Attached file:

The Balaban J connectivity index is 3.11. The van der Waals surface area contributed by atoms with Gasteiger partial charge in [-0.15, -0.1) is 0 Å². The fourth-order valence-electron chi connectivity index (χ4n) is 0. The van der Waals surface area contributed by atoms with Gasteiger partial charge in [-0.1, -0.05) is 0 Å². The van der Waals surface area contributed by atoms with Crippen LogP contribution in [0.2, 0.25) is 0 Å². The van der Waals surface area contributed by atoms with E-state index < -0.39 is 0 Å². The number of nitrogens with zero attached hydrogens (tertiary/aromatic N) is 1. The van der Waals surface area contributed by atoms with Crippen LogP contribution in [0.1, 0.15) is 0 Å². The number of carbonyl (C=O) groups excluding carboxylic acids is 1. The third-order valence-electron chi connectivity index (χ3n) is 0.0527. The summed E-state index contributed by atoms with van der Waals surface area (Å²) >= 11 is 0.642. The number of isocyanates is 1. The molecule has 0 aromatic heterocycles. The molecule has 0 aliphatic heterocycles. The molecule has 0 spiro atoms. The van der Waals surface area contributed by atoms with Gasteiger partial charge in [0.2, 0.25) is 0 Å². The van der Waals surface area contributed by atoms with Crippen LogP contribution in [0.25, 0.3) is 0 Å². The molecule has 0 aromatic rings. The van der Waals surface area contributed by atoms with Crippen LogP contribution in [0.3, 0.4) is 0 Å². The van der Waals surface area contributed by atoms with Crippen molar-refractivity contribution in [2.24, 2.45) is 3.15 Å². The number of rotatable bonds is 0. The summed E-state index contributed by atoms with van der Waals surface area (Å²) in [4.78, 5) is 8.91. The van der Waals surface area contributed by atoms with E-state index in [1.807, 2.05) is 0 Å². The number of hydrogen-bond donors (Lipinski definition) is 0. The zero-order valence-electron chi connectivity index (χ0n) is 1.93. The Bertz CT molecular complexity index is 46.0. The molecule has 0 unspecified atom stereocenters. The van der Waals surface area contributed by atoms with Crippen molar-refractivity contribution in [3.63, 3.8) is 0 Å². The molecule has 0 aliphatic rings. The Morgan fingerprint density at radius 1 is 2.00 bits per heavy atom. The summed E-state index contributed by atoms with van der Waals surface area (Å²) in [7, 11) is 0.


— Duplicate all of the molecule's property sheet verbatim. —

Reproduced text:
The Balaban J connectivity index is 3.11. The van der Waals surface area contributed by atoms with Gasteiger partial charge in [-0.15, -0.1) is 0 Å². The fourth-order valence-electron chi connectivity index (χ4n) is 0. The van der Waals surface area contributed by atoms with Gasteiger partial charge in [-0.1, -0.05) is 0 Å². The van der Waals surface area contributed by atoms with Crippen LogP contribution in [0.2, 0.25) is 0 Å². The van der Waals surface area contributed by atoms with E-state index < -0.39 is 0 Å². The number of nitrogens with zero attached hydrogens (tertiary/aromatic N) is 1. The van der Waals surface area contributed by atoms with Crippen LogP contribution in [0.1, 0.15) is 0 Å². The number of carbonyl (C=O) groups excluding carboxylic acids is 1. The third-order valence-electron chi connectivity index (χ3n) is 0.0527. The summed E-state index contributed by atoms with van der Waals surface area (Å²) >= 11 is 0.642. The number of isocyanates is 1. The molecule has 0 aromatic heterocycles. The molecule has 0 aliphatic heterocycles. The molecule has 0 spiro atoms. The van der Waals surface area contributed by atoms with Gasteiger partial charge in [0.2, 0.25) is 0 Å². The van der Waals surface area contributed by atoms with Crippen LogP contribution in [0.25, 0.3) is 0 Å². The molecule has 0 aromatic rings. The van der Waals surface area contributed by atoms with Crippen LogP contribution in [0.3, 0.4) is 0 Å². The van der Waals surface area contributed by atoms with Crippen molar-refractivity contribution in [2.24, 2.45) is 3.15 Å². The number of rotatable bonds is 0. The summed E-state index contributed by atoms with van der Waals surface area (Å²) in [4.78, 5) is 8.91. The van der Waals surface area contributed by atoms with E-state index in [1.807, 2.05) is 0 Å². The number of hydrogen-bond donors (Lipinski definition) is 0. The zero-order valence-electron chi connectivity index (χ0n) is 1.93. The Bertz CT molecular complexity index is 46.0. The molecule has 0 unspecified atom stereocenters. The van der Waals surface area contributed by atoms with Crippen molar-refractivity contribution in [3.63, 3.8) is 0 Å². The molecule has 0 aliphatic rings. The Morgan fingerprint density at radius 1 is 2.00 bits per heavy atom. The summed E-state index contributed by atoms with van der Waals surface area (Å²) in [7, 11) is 0.